|This user page or section is in the process of an expansion or major restructuring. You are welcome to assist in its construction by editing it as well.|
|The subject of this article is controversial and content may be in dispute. When updating the article, be bold, but not reckless. Feel free to try to improve the article, but don't take it personally if your changes are reversed; instead, come here to the discussion page, or, post in the Bogleheads forum to discuss them.|
This page was created using the 2016 tax brackets. The author is not a qualified tax accountant or investment advisor, so use this information at your own risk!
If your company has a 401K, you should always contribute enough to get the full company match, it is free money! In general, most people should also invest as much as they can afford in their 401K/IRA, but that is not always the best advice to everyone! I know this is a highly controversial statement, but in some cases this situation has to be corrected before retirement.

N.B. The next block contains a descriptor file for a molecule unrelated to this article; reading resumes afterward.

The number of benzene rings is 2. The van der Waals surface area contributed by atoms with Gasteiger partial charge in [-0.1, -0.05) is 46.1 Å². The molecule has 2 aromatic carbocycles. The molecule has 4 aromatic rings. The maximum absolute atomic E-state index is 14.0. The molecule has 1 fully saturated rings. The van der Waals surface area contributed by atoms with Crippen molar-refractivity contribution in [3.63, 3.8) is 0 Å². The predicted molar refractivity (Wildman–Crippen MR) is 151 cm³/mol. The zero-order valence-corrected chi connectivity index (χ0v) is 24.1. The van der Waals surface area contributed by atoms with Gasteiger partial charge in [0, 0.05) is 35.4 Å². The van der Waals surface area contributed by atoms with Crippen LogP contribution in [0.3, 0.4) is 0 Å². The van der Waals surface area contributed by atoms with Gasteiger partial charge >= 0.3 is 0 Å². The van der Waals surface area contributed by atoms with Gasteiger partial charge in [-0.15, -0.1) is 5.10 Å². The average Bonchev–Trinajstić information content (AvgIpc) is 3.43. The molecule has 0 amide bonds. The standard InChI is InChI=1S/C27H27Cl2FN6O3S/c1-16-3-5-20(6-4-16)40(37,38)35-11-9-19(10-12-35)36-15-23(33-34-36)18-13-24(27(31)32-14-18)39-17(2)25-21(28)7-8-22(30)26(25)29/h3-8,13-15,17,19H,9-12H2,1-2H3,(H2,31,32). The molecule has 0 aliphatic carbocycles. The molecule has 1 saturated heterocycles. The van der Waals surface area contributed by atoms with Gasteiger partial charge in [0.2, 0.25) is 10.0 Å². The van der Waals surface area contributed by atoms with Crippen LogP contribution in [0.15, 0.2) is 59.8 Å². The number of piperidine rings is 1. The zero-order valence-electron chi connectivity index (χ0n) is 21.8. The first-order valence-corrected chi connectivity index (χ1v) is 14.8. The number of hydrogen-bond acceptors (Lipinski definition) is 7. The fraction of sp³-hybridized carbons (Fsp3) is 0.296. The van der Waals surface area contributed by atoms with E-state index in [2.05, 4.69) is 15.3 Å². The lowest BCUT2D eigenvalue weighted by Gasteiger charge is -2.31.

When your income levels are Median and lower, this is great advice. When you will take money out of your 401K during retirement at marginal tax brackets from 0% to 27.75%, the average tax cost will be well under the 25% you saved while contributing to your 401K. If you worked in a high tax state and retire to a lower or no tax state, this advice goes from being great to being fantastic.
When your income is well into the six figure range, this advice is relatively tax neutral because you are generally paying the same federal tax rate while working and while retired and it becomes profitable when you move to a lower tax state.